Friday, May 30, 2008

Random NYC street shot

© 2008 by Mason Resnick

My next street photography course starts next week! You can still register...

Wednesday, May 28, 2008

Street Photos: Memorial Day parade

Photos © 2008 by Mason Resnick

Also a shout-out to Leora Wenger for busting me for shooting these with a digital camera! (Scroll halfway down the page). And thanks to Leora for posting a link to my street fair pix.

Tuesday, May 20, 2008

Street photo contest call for entries!

If you're a street shooter in New York, check this out: WNYC, New York's public TV station, is holding the Street Shots Challenge. You can enter as many as 20 shots, as long as they were taken withing the 5 boroughs. It's being hosted on flickr.

Enter here

Sunday, May 18, 2008

New Jersey street fair: Part 3


New Jersey street fair: Part 2


Street photos: New Jersey street fair (Part 1)


Friday, May 16, 2008

50th Anniversary for "The Americans"

Robert Frank's seminal book, "The Americans," is one of a handful of must-have books for any serious photography collection. Influential to generations of street and documentary photographers, the book captured the essence of the 50s in a way that somehow visually evoked beat poetry and jazz. Yesterday, May 15th, was the 50th anniversary of its publication.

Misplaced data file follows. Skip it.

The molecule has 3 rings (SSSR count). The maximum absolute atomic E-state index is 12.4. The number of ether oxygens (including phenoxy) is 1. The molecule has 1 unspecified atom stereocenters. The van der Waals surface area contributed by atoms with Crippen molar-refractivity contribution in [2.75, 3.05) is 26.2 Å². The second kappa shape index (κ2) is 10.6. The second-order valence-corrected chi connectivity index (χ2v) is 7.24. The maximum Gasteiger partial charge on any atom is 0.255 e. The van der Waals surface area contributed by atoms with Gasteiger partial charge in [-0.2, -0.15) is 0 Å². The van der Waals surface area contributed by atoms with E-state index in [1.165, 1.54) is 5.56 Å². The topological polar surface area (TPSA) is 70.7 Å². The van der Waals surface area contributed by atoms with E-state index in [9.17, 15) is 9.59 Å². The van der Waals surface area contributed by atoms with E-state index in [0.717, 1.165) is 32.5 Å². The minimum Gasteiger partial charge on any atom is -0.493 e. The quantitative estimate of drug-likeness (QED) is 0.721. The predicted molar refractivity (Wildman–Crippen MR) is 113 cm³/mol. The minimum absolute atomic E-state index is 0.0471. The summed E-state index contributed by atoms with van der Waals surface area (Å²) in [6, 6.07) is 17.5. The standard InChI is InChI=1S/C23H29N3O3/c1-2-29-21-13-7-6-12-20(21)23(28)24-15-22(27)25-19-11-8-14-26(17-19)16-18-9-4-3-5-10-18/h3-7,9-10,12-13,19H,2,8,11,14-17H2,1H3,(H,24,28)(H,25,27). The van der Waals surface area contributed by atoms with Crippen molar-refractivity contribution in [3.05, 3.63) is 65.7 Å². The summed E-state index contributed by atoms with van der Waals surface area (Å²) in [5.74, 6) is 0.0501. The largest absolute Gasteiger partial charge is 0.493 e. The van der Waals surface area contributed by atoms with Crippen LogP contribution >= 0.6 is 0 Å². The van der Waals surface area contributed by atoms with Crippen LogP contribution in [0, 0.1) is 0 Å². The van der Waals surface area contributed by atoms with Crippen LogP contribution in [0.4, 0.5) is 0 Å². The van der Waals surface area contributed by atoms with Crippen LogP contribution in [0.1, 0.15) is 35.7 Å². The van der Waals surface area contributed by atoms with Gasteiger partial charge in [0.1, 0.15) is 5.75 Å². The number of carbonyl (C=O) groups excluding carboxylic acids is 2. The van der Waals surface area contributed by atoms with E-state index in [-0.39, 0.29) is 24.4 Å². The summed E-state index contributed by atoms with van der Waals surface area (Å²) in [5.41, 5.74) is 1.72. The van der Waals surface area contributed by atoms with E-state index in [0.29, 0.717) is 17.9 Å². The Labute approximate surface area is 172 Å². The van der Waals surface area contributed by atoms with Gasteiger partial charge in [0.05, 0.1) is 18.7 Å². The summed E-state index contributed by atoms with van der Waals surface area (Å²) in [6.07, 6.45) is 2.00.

To celebrate the 50th anniversary, Steidl has reprinted The Americans in what apparently is the finest quality reproduction to date. If you care about black-and-white photography and don't already have this important book, I highly recommend it.


Wednesday, May 14, 2008

Film camera death watch II: Who cares?

Wired's Gadget Lab blog notes, under the headline "Film Cameras Officially Dead In Japan" that indeed, only 529 film cameras were sold in Japan in February, but get this: according to Wired, the number of new digital still cameras sold in January was 5,417,463 vs. 1,580 film still cameras the same month.

Then again, as B&W World friend David Schonauer, editor of American Photo, asks in his State of the Art blog, are you sad about this?

I think David asks the wrong question. The right question is: What will pot users store their stash in now?

Michael Adams (Ansel's son) speaks!

A California-based photographer who blogs under the pseudonym Thomas Hawk spent two days in Yosemite with none other than Michael Adams, Ansel Adams's son, and interviewed Michael for a video which we can't wait to see. In the meantime, Hawk has put together a list of 10 things he learned about Ansel from his son.

Most interestingly, number 1 on the list is that Ansel would have loved and embraced digital photography. This jibes with everything I'd heard. In discussing Ansel over the years with people who knew him, such as Julia Scully, former editor of Modern Photography, and the late Herbert Keppler, Adams was indeed interested in digital in its early days and saw its potential.